Geoscientist Finds Surprise Hidden in the Pacific

January 15, 2008

UT Dallas geoscientist Dr. Robert J. Stern and former master’s student Neil Basu were part of a research team that discovered and studied an extinct underwater volcano near the southern Mariana islands, near Guam, in the western Pacific Ocean.

The volcano lies more than 300 meters below the ocean surface and contains a large volcanic depression, or caldera, that is comparable in size to better-known examples Krakatoa (Indonesia) and Crater Lake, Ore.

It was named “West Rota Volcano” because of its proximity to the island of Rota in the U.S. Commonwealth of the Northern Mariana Islands. The results of the research were published in a recent edition of the scientific journal The Island Arc.

“We knew there was submarine volcano there since the early 1980s, but we didn't know that it had a huge caldera,” Stern said.

“It was really exciting to explore the caldera walls with modern ROV technology.”

Datings techniques indicate that the volcano began growing more than 300,000 years ago and that the climactic, caldera-forming eruption occurred 37,000-51,000 years ago.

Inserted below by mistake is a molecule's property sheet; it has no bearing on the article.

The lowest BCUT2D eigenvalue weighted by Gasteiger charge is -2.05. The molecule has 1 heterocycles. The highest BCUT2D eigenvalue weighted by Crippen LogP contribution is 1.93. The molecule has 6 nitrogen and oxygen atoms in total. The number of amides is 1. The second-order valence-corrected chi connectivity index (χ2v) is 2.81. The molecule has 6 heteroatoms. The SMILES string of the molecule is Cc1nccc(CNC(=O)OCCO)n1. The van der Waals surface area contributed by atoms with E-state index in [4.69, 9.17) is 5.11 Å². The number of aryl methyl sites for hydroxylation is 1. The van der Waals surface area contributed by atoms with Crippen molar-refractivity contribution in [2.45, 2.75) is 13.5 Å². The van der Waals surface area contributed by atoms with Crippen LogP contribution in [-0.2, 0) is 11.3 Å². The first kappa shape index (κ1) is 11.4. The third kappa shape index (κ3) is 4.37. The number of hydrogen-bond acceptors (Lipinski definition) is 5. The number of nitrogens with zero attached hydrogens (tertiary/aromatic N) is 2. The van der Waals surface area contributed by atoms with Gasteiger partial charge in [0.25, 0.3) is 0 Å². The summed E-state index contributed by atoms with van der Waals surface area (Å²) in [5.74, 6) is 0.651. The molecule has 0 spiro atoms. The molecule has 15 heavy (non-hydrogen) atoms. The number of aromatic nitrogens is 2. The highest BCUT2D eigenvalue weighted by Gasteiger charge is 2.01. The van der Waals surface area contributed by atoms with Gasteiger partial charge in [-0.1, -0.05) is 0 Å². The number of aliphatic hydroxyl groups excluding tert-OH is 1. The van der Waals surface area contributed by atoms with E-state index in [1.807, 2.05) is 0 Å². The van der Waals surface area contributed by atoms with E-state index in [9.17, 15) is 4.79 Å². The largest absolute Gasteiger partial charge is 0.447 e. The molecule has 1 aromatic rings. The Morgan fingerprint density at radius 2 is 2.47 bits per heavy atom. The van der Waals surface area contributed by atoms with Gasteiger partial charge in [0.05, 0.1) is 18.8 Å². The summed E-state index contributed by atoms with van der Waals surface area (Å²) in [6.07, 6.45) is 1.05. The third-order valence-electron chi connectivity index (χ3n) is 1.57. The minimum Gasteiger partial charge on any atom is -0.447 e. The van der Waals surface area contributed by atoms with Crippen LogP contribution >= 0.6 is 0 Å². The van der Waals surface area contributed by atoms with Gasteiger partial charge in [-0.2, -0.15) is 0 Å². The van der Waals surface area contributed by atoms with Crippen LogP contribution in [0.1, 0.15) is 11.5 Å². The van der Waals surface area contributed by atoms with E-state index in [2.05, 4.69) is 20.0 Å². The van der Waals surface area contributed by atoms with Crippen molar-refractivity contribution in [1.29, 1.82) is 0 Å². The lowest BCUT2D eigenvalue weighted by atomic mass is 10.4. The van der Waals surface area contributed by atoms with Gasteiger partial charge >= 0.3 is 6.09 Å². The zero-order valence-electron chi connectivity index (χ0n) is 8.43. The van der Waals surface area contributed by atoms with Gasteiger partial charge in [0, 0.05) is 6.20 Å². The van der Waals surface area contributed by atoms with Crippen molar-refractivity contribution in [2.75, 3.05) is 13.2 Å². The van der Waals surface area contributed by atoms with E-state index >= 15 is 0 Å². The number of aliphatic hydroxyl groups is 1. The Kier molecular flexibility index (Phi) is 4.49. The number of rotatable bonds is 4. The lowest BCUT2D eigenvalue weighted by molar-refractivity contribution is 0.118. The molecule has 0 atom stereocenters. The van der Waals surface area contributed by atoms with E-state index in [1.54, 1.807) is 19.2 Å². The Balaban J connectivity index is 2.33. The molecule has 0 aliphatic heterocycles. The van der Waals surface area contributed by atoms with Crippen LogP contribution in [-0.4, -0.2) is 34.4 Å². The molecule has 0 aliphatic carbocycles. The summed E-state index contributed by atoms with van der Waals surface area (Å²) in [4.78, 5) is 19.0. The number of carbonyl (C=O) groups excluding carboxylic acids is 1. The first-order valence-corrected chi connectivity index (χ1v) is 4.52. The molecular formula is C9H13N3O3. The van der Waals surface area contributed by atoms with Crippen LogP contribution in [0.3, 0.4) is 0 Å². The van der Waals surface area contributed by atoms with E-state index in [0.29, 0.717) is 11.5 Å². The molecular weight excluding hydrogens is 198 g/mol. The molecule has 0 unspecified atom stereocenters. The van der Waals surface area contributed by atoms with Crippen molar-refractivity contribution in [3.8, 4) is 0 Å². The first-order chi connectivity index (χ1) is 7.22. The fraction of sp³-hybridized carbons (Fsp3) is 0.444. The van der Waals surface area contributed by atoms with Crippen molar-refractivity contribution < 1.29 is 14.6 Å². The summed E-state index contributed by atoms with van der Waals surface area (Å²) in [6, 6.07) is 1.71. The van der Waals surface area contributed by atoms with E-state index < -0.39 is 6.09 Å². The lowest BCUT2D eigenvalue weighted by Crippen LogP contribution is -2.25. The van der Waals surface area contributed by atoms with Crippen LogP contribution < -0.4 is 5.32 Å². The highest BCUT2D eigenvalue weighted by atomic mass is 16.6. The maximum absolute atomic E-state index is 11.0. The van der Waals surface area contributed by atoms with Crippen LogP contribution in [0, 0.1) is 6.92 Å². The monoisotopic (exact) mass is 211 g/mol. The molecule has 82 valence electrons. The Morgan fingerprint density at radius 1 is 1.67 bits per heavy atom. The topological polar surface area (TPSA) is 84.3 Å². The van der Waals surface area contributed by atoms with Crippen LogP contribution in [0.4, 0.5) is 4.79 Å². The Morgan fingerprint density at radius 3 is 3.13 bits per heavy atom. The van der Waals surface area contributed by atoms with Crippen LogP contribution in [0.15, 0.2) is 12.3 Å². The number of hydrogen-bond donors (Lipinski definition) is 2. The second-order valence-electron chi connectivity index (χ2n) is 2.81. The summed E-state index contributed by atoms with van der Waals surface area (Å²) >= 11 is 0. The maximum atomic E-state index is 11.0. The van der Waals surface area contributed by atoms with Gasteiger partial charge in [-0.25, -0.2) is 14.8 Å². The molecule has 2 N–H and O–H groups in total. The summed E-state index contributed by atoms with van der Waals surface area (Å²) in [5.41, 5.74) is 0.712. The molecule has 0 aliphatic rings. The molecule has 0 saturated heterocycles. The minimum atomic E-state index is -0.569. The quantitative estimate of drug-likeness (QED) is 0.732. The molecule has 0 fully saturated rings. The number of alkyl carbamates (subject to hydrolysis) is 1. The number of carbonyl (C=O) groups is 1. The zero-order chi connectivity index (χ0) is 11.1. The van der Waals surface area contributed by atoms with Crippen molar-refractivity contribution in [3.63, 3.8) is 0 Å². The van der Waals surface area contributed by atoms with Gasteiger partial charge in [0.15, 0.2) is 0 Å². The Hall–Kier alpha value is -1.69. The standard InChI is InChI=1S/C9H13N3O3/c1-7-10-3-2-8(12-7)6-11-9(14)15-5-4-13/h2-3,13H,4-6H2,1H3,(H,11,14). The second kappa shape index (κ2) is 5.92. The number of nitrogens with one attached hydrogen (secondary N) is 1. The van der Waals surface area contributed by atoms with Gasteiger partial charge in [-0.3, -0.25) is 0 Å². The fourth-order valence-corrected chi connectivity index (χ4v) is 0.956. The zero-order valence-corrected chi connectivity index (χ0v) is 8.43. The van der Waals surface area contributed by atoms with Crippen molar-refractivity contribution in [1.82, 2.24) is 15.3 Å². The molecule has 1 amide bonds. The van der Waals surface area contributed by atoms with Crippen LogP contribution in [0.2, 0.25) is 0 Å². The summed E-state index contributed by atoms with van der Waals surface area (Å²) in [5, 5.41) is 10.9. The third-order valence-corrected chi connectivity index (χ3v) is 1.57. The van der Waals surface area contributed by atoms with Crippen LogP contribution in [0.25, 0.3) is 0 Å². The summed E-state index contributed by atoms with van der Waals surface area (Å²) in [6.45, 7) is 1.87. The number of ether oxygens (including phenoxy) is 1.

Stern and Basu, now with Pioneer NRC, worked with US and Japanese scientists during three research cruises aboard U.S. and Japanese research vessels that studied the volcano between 2001 and 2005.

The research team used modern shipboard sonar swath-mapping techniques to map the volcano and tethered seafloor robots known as ROVs to examine and sample the volcano.

The research team also discovered significant mineralization in the caldera walls.

“Finding the massive sulfide deposits was an added bonus,” Stern said.

Source: University of Texas at Dallas

Explore further: Mars volcano, Earth's dinosaurs went extinct about the same time

Related Stories

How a young-looking lunar volcano hides its true age

March 28, 2017

While orbiting the Moon in 1971, the crew of Apollo 15 photographed a strange geological feature—a bumpy, D-shaped depression about two miles long and a mile wide—that has fascinated planetary scientists ever since. Some ...

Does Pluto have the ingredients for life?

February 23, 2017

Pluto has long been viewed as a distant, cold and mostly dead world, but the first spacecraft to pass by it last year revealed many surprises about this distant dwarf planet.

Recommended for you

Sub-zero waters a barrier to oil spill recovery

May 24, 2017

Sub-zero temperatures in the deep waters of the North Atlantic would significantly hamper the ability of oil-eating bacteria to help the ocean recover from a major oil spill, according to new research.

0 comments

Please sign in to add a comment. Registration is free, and takes less than a minute. Read more

Click here to reset your password.
Sign in to get notified via email when new comments are made.